Is Materion (NYSE: MTRN) Using Too Much Debt?

Some say volatility, rather than debt, is the best way to think about risk as an investor, but Warren Buffett said “volatility is far from risk.” So it can be obvious that you need to consider debt, when you think about how risky a given stock is because too much debt can sink a business. Like many other companies Materion Company (NYSE: MTRN) uses debt. But does this debt worry shareholders?

Why Does Debt Bring Risk?

Debt helps a business until the business struggles to repay it, either with new capital or with free cash flow. If things really go wrong, lenders can take over the business. However, a more common (but still costly) situation is where a company has to dilute its shareholders at a cheap share price just to get its debt under control. By replacing dilution, however, debt can be a very good tool for companies that need capital to invest in growth at high rates of return. The first thing to do when considering how much debt a business uses is to look at its cash flow and debt together.

What is Materion’s net debt?

The image below, which you can click for more details, shows that Materion had a debt of US $ 79.6 million at the end of October 2021, a reduction from US $ 128.6 million on a year. However, it has $ 18.0 million in cash offsetting that, leading to net debt of around $ 61.6 million.

NYSE: MTRN Debt to Equity History December 25, 2021

A look at Materion’s responsibilities

We can see from the most recent balance sheet that Materion had $ 172.8 million in debt due within one year, and $ 312.5 million in debt due beyond. In return, he had $ 18.0 million in cash and $ 190.6 million in receivables due within 12 months. As a result, its liabilities exceed the sum of its cash and (short-term) receivables by $ 276.6 million.

Considering that the listed Materion shares are worth a total of US $ 1.81 billion, it seems unlikely that this level of liabilities is a major threat. But there are enough liabilities that we would certainly recommend that shareholders continue to monitor the balance sheet going forward.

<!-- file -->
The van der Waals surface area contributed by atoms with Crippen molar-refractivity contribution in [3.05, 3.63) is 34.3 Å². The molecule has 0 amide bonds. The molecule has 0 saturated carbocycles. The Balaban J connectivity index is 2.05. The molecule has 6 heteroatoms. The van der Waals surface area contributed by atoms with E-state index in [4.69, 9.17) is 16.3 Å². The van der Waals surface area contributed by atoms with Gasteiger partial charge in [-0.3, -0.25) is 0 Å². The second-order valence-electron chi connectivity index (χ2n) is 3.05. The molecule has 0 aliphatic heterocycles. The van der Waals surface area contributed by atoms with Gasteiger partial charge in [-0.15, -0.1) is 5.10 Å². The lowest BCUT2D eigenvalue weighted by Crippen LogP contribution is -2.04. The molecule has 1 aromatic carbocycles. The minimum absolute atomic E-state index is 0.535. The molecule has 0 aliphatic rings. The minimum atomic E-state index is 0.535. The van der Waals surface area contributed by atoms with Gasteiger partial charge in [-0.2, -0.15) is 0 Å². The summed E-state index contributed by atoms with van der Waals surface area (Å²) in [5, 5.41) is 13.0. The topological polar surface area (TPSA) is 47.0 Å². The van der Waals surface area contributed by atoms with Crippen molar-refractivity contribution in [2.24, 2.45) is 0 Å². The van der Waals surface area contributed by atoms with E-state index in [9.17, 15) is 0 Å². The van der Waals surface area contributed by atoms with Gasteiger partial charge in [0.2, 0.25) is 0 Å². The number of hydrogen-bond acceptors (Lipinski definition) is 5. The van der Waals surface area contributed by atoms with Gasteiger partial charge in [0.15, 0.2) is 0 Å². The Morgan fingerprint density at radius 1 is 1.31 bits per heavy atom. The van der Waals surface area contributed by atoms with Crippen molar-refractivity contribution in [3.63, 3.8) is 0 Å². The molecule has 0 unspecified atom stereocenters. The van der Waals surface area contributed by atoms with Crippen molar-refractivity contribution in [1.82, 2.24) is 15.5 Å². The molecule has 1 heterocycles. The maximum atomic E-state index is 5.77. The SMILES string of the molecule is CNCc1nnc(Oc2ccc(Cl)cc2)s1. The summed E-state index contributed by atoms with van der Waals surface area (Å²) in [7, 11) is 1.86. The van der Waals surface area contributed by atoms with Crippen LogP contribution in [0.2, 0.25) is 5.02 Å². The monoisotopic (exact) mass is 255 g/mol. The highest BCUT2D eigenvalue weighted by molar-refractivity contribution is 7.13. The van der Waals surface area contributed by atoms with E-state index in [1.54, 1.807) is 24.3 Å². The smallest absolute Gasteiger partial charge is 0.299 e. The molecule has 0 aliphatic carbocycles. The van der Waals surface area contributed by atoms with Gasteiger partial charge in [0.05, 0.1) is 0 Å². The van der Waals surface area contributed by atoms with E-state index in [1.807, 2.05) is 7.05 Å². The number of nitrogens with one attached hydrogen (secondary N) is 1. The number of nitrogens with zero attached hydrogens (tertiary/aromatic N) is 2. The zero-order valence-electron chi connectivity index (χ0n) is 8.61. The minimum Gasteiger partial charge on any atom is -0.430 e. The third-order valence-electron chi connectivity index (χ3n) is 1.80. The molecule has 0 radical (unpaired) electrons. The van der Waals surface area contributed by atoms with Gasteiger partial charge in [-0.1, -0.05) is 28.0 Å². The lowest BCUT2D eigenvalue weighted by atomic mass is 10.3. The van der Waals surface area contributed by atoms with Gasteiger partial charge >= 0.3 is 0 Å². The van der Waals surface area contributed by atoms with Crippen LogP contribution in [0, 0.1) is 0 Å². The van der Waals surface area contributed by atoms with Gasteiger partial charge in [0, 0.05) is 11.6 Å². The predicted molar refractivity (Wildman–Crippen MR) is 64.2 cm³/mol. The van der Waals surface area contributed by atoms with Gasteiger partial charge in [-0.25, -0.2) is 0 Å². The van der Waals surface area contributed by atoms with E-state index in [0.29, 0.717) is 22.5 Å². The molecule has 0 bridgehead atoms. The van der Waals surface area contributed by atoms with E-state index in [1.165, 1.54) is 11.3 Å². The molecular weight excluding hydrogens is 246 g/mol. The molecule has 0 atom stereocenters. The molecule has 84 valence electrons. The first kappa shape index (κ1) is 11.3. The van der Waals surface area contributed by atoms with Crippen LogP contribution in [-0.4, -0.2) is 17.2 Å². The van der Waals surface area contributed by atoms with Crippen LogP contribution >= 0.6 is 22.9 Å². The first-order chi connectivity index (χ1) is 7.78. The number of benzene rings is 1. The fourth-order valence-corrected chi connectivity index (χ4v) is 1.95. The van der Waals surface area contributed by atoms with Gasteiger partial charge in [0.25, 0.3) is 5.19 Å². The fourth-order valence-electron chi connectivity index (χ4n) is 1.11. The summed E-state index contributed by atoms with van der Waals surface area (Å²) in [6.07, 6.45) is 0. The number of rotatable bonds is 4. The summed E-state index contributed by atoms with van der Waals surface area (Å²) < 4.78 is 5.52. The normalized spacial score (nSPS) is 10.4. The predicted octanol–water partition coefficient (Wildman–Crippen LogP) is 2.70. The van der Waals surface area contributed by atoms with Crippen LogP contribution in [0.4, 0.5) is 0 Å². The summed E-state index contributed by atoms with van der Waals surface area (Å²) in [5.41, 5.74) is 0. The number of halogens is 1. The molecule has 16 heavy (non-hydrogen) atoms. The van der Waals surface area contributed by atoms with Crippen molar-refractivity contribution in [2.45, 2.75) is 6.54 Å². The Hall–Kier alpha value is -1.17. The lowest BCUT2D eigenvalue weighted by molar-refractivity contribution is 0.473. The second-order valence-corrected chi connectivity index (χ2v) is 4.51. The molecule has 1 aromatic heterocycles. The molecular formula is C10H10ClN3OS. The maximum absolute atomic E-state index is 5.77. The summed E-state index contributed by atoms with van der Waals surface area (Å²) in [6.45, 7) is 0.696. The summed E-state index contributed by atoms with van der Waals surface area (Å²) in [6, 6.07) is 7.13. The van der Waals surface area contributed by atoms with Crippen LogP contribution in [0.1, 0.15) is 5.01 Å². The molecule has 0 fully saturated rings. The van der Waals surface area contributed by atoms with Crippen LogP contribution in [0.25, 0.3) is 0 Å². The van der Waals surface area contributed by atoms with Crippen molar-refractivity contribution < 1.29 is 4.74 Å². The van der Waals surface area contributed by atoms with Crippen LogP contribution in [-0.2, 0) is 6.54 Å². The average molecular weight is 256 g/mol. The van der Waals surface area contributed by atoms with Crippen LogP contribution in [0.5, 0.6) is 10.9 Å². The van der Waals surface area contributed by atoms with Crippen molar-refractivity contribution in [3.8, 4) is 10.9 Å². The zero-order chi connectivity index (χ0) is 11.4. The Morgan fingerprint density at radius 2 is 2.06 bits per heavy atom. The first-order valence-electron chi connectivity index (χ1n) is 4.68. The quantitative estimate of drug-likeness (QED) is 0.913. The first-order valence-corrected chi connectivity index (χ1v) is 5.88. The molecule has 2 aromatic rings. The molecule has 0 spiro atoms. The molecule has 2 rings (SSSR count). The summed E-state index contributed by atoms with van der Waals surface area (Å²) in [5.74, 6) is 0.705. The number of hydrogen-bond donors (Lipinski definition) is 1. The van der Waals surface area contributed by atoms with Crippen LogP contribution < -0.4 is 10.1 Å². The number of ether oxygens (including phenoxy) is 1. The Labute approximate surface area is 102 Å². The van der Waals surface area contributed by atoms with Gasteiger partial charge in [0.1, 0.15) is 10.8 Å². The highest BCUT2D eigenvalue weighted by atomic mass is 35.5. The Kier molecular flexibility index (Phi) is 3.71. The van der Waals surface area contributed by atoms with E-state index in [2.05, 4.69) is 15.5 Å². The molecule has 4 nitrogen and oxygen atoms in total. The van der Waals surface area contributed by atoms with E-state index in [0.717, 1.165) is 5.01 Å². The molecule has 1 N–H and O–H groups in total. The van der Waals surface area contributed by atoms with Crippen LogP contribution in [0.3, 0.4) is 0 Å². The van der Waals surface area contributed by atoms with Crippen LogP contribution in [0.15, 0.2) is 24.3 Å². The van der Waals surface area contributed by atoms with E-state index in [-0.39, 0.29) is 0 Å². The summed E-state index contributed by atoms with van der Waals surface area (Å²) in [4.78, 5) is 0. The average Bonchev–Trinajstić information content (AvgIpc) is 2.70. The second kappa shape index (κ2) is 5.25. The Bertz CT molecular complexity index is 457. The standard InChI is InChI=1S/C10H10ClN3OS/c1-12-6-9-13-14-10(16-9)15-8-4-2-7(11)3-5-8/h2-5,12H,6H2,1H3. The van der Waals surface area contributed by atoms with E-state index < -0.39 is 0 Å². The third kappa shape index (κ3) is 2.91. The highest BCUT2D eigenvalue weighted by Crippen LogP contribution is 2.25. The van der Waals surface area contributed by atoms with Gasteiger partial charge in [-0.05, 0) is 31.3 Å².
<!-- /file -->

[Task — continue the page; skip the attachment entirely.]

In order to measure a company’s debt relative to its profits, we calculate its net debt divided by its earnings before interest, taxes, depreciation and amortization (EBITDA) and its profit before interest and taxes (EBIT) divided by its interest. debtors (its interest coverage). In this way, we consider both the absolute amount of debt, as well as the interest rates paid on it.

Materion’s net debt is only 0.46 times its EBITDA. And its EBIT easily covers its interest costs, being 25.7 times higher. We could therefore say that he is no more threatened by his debt than an elephant is by a mouse. Best of all, Materion increased its EBIT by 133% last year, which is an impressive improvement. This boost will make it even easier to pay down debt in the future. The balance sheet is clearly the area to focus on when analyzing debt. But ultimately, the company’s future profitability will decide whether Materion can strengthen its balance sheet over time. So if you want to see what the professionals are thinking, you might find this free report on analysts’ earnings forecasts Be interesting.

Finally, while the IRS may love accounting profits, lenders only accept hard cash. We therefore always check how much of this EBIT is converted into free cash flow. Over the past three years, Materion has generated strong free cash flow equivalent to 50% of its EBIT, roughly what we expected. This hard cash allows him to reduce his debt whenever he wants.

Our point of view

The good news is that Materion’s demonstrated ability to cover interest costs with his EBIT delights us like a fluffy puppy does a toddler. And that’s just the start of good news as its EBIT growth rate is also very encouraging. Looking at the big picture, we think Materion’s use of debt looks very reasonable and we don’t care. While debt comes with risk, when used wisely, it can also generate a better return on equity. Of course, we wouldn’t say no to the extra trust we’d gain if we knew Materion insiders were buying stocks: if you’re on the same page, you can find out if insiders buy by clicking this link.

Of course, if you are the kind of investor who prefers to buy stocks without going into debt, then feel free to find out. our exclusive list of cash net growth stocks, today.

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This Simply Wall St article is general in nature. We provide commentary based on historical data and analyst forecasts using only unbiased methodology and our articles are not intended to be financial advice. It does not constitute a recommendation to buy or sell any stock and does not take into account your goals or your financial situation. Our aim is to bring you long-term, targeted analysis based on fundamental data. Note that our analysis may not take into account the latest announcements from price sensitive companies or qualitative documents. Simply Wall St has no position in any of the stocks mentioned.

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John A. Bogar